Do you recommend getting rid of the TV?

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Is it ever right to embarrass your child?

Although 16% of parents report that they regularly embarrass their children, it destroys trust and has long-term negative effects on the child. The advice we give to managers is the same advice we give to parents—Praise in public, constructive feedback in private.

Which phrase should parents eliminate?

34% of parents say ‘Because I said so.’ Instead, EXPLAIN, ARTICULATE, and PROVIDE REASONS.

How much sleep should our children get?

Of course, parents are sleep deprived. Most of us are not getting enough sleep. But let’s start with the kids. Children are not getting enough sleep. According to the American Academy of Pediatrics, children 1 to 2 years of age should sleep 11 to 14 hours, children 3 to 5 years of age should sleep 10 to 13 hours, children 6 to 12 years of age should sleep 9 to 12 hours, teenagers 13 to 18 years of age should sleep 8 to 10 hours. 92% of teens report rarely getting six hours of sleep during week nights.

How do we set limits on video games?

Each child is different in terms of how they receive parameters and boundaries. Some kids may need to revisit the conversation several times. We encourage parents to allow their kids to air their grievances. Healthy families allow disagreement. For other kids, they hunger for consistency. The bottom line is limits on video games is KEY. Some parents limit their kids to only weekends. If kids are used to hours and hours each night, then establishing a half-hour use per day is a good start. Allowing the kid to accrue hours toward Saturday is allowable and teaches good time management skills.

Do you have any other recommendations on screens?

  • Absolutely. Teach children “digital veggies” versus “digital sugars.” Digital veggies are video calling a grandparent, using OSMO as a part of the IPad, and writing stories on the computer. Digital sugars are video games and most screen time activities.
  • Create Screen Free Zones in the house. Bedrooms are screen free zones. Removes TV’s out of all bedrooms. Turn TV’s off during dinner. There are three places that should be phone free: Bedrooms, Dinner tables, and Car Rides.
  • Use Common Sense Media and Dove Reviews for all TV shows and movie reviews.
  • Parenting Doctors recommends raising kids without TV and commercials. We recommend limited movies and sports; companies are purchasing real estate in your child’s brain (Thus, push mute during commercials).
  • Regarding children’s internet activities, parents were “moderately” or “extremely” worried about their kids spending too much time online (43%), over-sharing personal details (38%), accessing online pornography (36%), and being exposed to images or videos of violence (36%). Parenting Doctors says parents should be worried. But, the opposite of worrying is problem solving. Your solutions are limiting internet use, using net nanny or some other parental filter, and engaging regularly in conversations about privacy, IT protection, and security.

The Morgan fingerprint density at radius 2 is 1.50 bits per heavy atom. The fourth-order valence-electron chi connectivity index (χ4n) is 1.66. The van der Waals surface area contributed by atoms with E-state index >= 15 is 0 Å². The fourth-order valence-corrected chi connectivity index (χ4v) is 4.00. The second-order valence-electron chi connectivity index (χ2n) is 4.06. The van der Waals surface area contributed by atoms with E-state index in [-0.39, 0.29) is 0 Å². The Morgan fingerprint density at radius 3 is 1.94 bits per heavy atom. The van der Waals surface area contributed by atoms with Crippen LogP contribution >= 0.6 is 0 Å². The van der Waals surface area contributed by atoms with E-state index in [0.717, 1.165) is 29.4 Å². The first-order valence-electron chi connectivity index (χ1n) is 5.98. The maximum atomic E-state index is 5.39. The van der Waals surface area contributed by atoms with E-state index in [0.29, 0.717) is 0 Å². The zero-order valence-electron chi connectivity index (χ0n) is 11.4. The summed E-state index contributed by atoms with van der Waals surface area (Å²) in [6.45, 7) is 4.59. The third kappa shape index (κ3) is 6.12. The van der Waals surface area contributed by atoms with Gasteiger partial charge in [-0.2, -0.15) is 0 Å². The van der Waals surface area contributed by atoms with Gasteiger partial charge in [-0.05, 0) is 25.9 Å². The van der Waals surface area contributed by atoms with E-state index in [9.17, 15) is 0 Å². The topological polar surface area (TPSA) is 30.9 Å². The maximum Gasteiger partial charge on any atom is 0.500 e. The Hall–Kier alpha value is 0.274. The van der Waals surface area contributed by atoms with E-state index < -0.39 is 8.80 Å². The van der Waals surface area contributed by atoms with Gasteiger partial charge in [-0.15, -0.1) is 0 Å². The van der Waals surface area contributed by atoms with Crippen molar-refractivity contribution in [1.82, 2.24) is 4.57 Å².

What is your number One recommendation for the use of reinforcement?

Use rewards and limits/penalties consistently. Consistency is the gold standard! Another element of reinforcement that is critical for parents to understand is to not reinforce activities that your children already enjoy. When this happens, it lowers children’s intrinsic motivation. For example, if Lisa already enjoys reading, don’t incorporate a reinforcement plan on “reading # of books” will result in a reward. Kids’ enjoyment goes down as they look to external incentives.

From standardized tests to overscheduled school days, how can I alleviate the pressure my kids feel about school?

This is a great question. The pressure is large on kids. Some parents may not be aware that they are imposing pressure. Kids put pressure on themselves that may lead to emotional flooding. Also, kids may experience pressure when their friends experience pressure. Here are five things parents can do to reduce pressure:

  1. Make school fun. Parents need to take pressure off outcomes and emphasize effort.
  2. Make learning fun. The goal of learning is to become a better human being.
  3. Emphasize unconditional love. There is nothing a child can do to increase or decrease your love. Your love is unconditional.
  4. Be proud of who your child is. Say “I am so proud of who you are!” Say it not after achievements, but throughout the journey of life.

Do you recommend spanking?

This question might seem very old. This was debated in college classes 20 and 30 years ago. But, in a nationally representative sample of 2,200 parents, 23% of parents spank a few times a week or more and believe it is one of the most effective discipline strategies. The issue has always been the same for spanking. Can a parent spank without being angry. At the heart of issue here is the issue of anger. The movie Inside Out is a good movie for families because it shows how all emotions are important and work together. Anger is an important emotion. The issue is what we do when we get angry. Often, parents’ anger sends the message that they have lost control. One of the goals of parenting is to address all issues while maintaining control.

What is your most important recommendation when parenting behavior problems?

65% of parents set limits and stick to them a few times a week or more according to a National Parent Survey Report. This data suggests 35% have difficulty following through on a regular basis. Consistency is the key. Following through on limits spoken is critical.
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